Social Structure and Mobility in Economic Development

By Neil J. Smelser; Seymour Martin Lipset | Go to book overview

3
MEASURES AND EFFECTS OF SOCIAL MOBILITY

HAROLD L. WILENSKY, University of California, Berkeley

SOCIAL SCIENTISTS undertaking comparative, macro-sociological analysis of "whole societies," of an institutional sphere (the economy), or even of selected aspects of stratification take on a heavy burden. Weaknesses of data and problems of method loom so large that the web of theory they spin is seldom entangled in any intimate way with systematic, reliable evidence. Nowhere is this more true than in the comparative analysis of the incidence, sources, and effects of social mobility, as the contributions to this book make abundantly clear. This chapter adds emphasis to the several notes of caution running through the book, especially in the chapters by Duncan, RamsΦy, Moore, and Sjoberg; suggests some directions for research implied by the methodological troubles; and reports the results of factor analyses of 20 measures of "Objective Mobility and Economic Deprivation" and 26 measures of "Mobility Orientation" carried out to assure the coherence, economy, and independence of mobility measures in a larger study of "Work, Careers, and Leisure Style."1 I shall give special attention to problems of concept and method in tackling the social and psychological effects of mobility. I shall concentrate on two issues that concern students of modernization -- how to specify the content of various social discontinuities presumably involved, and how economic, political, and organizational contexts shape responses to these discontinuities. Although a detailed treatment of sev

____________________
1
A program of research on sources of social integration made possible by the generous support of the National Institute of Mental Health (M-2209, 1958-63), the University of Michigan, the University of California, and the Center for Advanced Study in the Behavioral Sciences. The aim of the larger study is to discover those aspects of work and leisure that bind individuals and groups to community and society and those that foster alienation and estrangement. This paper is based on a forthcoming book. I am grateful to John C. Scott and Michael T. Aiken for research assistance.

-98-

Notes for this page

Add a new note
If you are trying to select text to create highlights or citations, remember that you must now click or tap on the first word, and then click or tap on the last word.
One moment ...
Default project is now your active project.
Project items

Items saved from this book

This book has been saved
Highlights (0)
Some of your highlights are legacy items.

Highlights saved before July 30, 2012 will not be displayed on their respective source pages.

You can easily re-create the highlights by opening the book page or article, selecting the text, and clicking “Highlight.”

Citations (0)
Some of your citations are legacy items.

Any citation created before July 30, 2012 will labeled as a “Cited page.” New citations will be saved as cited passages, pages or articles.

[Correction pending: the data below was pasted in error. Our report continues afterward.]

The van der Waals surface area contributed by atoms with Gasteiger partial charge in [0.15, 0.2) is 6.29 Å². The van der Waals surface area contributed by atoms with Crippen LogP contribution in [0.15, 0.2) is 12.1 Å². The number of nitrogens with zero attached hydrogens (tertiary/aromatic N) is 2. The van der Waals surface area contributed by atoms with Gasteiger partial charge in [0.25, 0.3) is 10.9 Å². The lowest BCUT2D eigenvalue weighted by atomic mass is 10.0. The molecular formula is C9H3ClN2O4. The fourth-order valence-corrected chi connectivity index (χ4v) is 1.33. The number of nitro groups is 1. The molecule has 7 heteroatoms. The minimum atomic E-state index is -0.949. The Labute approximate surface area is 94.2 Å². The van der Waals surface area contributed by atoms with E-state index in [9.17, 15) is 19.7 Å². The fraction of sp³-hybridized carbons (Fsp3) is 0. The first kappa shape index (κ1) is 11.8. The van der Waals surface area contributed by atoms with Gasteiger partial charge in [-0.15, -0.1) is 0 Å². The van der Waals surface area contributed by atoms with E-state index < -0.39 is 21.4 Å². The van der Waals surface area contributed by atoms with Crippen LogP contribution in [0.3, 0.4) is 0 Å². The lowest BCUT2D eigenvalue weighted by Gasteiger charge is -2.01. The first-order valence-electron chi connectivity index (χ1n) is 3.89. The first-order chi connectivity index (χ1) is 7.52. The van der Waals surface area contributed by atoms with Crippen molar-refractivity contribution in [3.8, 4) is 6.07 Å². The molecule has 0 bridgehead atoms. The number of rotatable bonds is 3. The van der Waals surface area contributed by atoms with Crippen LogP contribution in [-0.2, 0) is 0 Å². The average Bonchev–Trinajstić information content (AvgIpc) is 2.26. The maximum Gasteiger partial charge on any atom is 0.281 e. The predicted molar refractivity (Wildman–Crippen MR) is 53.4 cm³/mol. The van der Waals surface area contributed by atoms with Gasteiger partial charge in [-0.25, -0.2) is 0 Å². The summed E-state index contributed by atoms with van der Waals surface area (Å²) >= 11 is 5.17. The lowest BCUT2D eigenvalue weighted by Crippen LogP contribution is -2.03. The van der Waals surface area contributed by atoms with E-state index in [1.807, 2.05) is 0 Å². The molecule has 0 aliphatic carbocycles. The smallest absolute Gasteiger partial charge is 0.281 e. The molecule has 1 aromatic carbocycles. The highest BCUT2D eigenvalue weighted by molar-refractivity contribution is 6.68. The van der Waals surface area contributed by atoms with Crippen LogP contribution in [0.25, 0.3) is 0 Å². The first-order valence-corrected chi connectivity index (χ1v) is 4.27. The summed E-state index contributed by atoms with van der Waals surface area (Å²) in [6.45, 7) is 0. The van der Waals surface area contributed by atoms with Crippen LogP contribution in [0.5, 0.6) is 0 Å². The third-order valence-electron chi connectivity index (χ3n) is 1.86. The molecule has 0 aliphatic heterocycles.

We also added the ability to view new citations from your projects or the book or article where you created them.

Notes (0)
Bookmarks (0)

You have no saved items from this book

Project items include:
  • Saved book/article
  • Highlights
  • Quotes/citations
  • Notes
  • Bookmarks
Notes
Cite this page

Cited page

Style
Citations are available only to our active members.
Sign up now to cite pages or passages in MLA, APA and Chicago citation styles.

(Einhorn, 1992, p. 25)

(Einhorn 25)

1

1. Lois J. Einhorn, Abraham Lincoln, the Orator: Penetrating the Lincoln Legend (Westport, CT: Greenwood Press, 1992), 25, http://www.questia.com/read/27419298.

Cited page

Bookmark this page
Social Structure and Mobility in Economic Development
Table of contents

Table of contents

Settings

Settings

Typeface
Text size Smaller Larger Reset View mode
Search within

Search within this book

Look up

Look up a word

  • Dictionary
  • Thesaurus
Please submit a word or phrase above.
Print this page

Print this page

Why can't I print more than one page at a time?

Full screen
/ 399

matching results for page

Cited passage

Style
Citations are available only to our active members.
Sign up now to cite pages or passages in MLA, APA and Chicago citation styles.

"Portraying himself as an honest, ordinary person helped Lincoln identify with his audiences." (Einhorn, 1992, p. 25).

"Portraying himself as an honest, ordinary person helped Lincoln identify with his audiences." (Einhorn 25)

"Portraying himself as an honest, ordinary person helped Lincoln identify with his audiences."1

1. Lois J. Einhorn, Abraham Lincoln, the Orator: Penetrating the Lincoln Legend (Westport, CT: Greenwood Press, 1992), 25, http://www.questia.com/read/27419298.

Cited passage

Welcome to the new Questia Reader

The Questia Reader has been updated to provide you with an even better online reading experience.  It is now 100% Responsive, which means you can read our books and articles on any sized device you wish.  All of your favorite tools like notes, highlights, and citations are still here, but the way you select text has been updated to be easier to use, especially on touchscreen devices.  Here's how:

1. Click or tap the first word you want to select.
2. Click or tap the last word you want to select.

OK, got it!

Thanks for trying Questia!

Please continue trying out our research tools, but please note, full functionality is available only to our active members.

Your work will be lost once you leave this Web page.

For full access in an ad-free environment, sign up now for a FREE, 1-day trial.

Already a member? Log in now.